See here for the recording.

War, Modesty and Good Life

Perfection of means and confusion of goals seem—in my opinion—to characterize our age.
(from Einstein, Albert: “The Common Language of Science”, a broadcast for Science, Conference, London, 28 September 1941. Published in Advancement of Science, London, Vol. 2, No. 5. Reprinted in Ideas and Opinions [1954])

As in discussions on Greece the metaphor “from tanks to banks” had been used frequently, it may be of some interest then to look back at another war, where tanks, bombs and furious invasion attacks played a role, an attack on at least two countries: Vietnam and the United States of Northern America itself, undermining any kind of legitimacy, but also and with it its own integrity.

There is one passage in the

Remarks at the University of Kansas made by Robert F. Kennedy on March 18, 1968 

And this is one of the great tasks of leadership for us, as individuals and citizens this year. But even if we act to erase material poverty, there is another greater task, it is to confront the poverty of satisfaction – purpose and dignity – that afflicts us all. Too much and for too long, we seemed to have surrendered personal excellence and community values in the mere accumulation of material things. Our Gross National Product, now, is over $800 billion dollars a year, but that Gross National Product – if we judge the United States of America by that – that Gross National Product counts air pollution and cigarette advertising, and ambulances to clear our highways of carnage. It counts special locks for our doors and the jails for the people who break them. It counts the destruction of the redwood and the loss of our natural wonder in chaotic sprawl. It counts napalm and counts nuclear warheads and armored cars for the police to fight the riots in our cities. It counts Whitman’s rifle and Speck’s knife, and the television programs which glorify violence in order to sell toys to our children. Yet the gross national product does not allow for the health of our children, the quality of their education or the joy of their play. It does not include the beauty of our poetry or the strength of our marriages, the intelligence of our public debate or the integrity of our public officials. It measures neither our wit nor our courage, neither our wisdom nor our learning, neither our compassion nor our devotion to our country, it measures everything in short, except that which makes life worthwhile. And it can tell us everything about America except why we are proud that we are Americans.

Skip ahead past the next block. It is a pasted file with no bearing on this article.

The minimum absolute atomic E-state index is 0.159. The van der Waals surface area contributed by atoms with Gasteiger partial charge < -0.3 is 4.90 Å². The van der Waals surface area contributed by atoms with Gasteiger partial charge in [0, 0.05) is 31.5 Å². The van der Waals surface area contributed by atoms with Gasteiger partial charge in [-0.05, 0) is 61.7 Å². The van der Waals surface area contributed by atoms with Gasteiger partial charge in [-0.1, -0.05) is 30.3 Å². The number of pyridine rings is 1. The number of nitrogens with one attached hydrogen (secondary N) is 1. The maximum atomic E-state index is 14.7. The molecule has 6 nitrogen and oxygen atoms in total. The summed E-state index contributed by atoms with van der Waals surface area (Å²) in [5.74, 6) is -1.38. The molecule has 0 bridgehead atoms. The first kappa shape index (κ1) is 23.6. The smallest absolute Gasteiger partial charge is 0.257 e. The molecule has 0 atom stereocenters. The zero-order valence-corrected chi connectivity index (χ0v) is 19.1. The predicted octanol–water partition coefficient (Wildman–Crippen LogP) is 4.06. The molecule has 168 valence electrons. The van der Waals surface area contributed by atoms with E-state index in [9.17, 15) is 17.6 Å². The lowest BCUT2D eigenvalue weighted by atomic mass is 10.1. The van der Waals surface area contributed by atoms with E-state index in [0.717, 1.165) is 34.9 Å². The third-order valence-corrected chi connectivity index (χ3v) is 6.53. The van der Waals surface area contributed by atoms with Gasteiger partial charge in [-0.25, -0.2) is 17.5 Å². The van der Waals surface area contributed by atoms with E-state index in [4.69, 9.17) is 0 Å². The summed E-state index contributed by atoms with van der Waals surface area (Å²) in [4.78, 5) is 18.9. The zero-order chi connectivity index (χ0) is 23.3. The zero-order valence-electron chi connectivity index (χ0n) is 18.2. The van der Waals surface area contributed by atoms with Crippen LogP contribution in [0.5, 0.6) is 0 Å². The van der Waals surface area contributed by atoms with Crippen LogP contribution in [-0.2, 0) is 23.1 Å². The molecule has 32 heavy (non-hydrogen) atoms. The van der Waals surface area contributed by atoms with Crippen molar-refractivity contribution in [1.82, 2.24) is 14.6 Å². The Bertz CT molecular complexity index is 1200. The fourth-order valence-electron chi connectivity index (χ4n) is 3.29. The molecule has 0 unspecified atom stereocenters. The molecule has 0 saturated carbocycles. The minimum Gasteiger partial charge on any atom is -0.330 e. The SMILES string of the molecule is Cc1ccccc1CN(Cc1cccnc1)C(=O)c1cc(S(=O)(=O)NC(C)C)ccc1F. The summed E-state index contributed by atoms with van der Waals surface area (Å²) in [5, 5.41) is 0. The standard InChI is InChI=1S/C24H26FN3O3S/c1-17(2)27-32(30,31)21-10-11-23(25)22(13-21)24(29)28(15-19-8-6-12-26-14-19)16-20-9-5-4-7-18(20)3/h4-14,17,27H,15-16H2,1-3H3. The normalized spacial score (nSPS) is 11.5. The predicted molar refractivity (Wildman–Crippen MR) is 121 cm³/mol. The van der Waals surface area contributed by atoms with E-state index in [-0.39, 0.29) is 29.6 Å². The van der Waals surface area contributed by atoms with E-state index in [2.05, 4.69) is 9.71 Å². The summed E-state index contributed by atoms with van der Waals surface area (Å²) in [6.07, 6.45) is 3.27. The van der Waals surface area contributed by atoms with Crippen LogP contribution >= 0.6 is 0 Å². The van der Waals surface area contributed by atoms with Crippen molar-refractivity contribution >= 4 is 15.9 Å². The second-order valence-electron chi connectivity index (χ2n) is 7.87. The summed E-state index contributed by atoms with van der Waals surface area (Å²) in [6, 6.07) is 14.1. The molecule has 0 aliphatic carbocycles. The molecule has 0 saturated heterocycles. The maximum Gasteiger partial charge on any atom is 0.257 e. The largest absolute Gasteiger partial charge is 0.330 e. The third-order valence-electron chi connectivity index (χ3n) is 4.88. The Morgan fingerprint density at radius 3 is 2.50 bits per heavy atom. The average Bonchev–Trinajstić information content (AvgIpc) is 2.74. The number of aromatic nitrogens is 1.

If this is true here at home, so it is true elsewhere in world. From the beginning our proudest boast has been the promise of Jefferson, that we, here in this country would be the best hope of mankind. And now, as we look at the war in Vietnam, we wonder if we still hold a decent respect for the opinions of mankind and whether the opinion maintained a descent respect for us or whether like Athens of old, we will forfeit sympathy and support, and ultimately our very security, in the single-minded pursuit of our own goals and our own objectives. I do not want, and I do believe that most Americans do not want, to sell out America’s interest to simply withdraw – to raise the white flag of surrender in Vietnam – that would be unacceptable to us as a people, and unacceptable to us as a country. But I am concerned about the course of action that we are presently following in South Vietnam. I am concerned, I am concerned about the fact that this has been made America’s War. It was said, a number of years ago that this is “their war” “this is the war of the South Vietnamese” that “we can help them, but we can’t win it for them” but over the period of the last three years we have made the war and the struggle in South Vietnam our war, and I think that’s unacceptable.  I don’t accept the idea that this is just a military action, that this is just a military effort, and every time we have had difficulties in South Vietnam and Southeast Asia we have had only one response, we have had only one way to deal with it – month after month – year after year we have dealt with it in only on way and that’s to send more military men and increase our military power and I don’t think that’s what the kind of a struggle that it is in Southeast Asia.